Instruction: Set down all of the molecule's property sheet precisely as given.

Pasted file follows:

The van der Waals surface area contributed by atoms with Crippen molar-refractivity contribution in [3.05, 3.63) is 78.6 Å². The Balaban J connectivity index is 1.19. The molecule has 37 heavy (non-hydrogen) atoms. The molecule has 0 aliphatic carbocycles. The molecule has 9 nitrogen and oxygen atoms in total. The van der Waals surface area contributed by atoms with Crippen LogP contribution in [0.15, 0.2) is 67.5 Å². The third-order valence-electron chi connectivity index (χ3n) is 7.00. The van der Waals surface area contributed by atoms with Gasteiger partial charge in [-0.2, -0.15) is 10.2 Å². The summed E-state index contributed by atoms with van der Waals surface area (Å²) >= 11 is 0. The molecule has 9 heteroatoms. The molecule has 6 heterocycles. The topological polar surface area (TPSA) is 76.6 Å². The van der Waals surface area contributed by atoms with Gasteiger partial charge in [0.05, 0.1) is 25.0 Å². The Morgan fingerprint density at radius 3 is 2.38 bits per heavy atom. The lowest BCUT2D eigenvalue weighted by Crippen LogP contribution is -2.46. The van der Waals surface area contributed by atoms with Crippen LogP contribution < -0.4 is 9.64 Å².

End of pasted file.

The van der Waals surface area contributed by atoms with Crippen molar-refractivity contribution in [3.05, 3.63) is 78.6 Å². The Balaban J connectivity index is 1.19. The molecule has 37 heavy (non-hydrogen) atoms. The molecule has 0 aliphatic carbocycles. The molecule has 9 nitrogen and oxygen atoms in total. The van der Waals surface area contributed by atoms with Crippen LogP contribution in [0.15, 0.2) is 67.5 Å². The third-order valence-electron chi connectivity index (χ3n) is 7.00. The van der Waals surface area contributed by atoms with Gasteiger partial charge in [-0.2, -0.15) is 10.2 Å². The summed E-state index contributed by atoms with van der Waals surface area (Å²) >= 11 is 0. The molecule has 9 heteroatoms. The molecule has 6 heterocycles. The topological polar surface area (TPSA) is 76.6 Å². The van der Waals surface area contributed by atoms with Gasteiger partial charge in [0.05, 0.1) is 25.0 Å². The Morgan fingerprint density at radius 3 is 2.38 bits per heavy atom. The lowest BCUT2D eigenvalue weighted by Crippen LogP contribution is -2.46. The van der Waals surface area contributed by atoms with Crippen LogP contribution < -0.4 is 9.64 Å².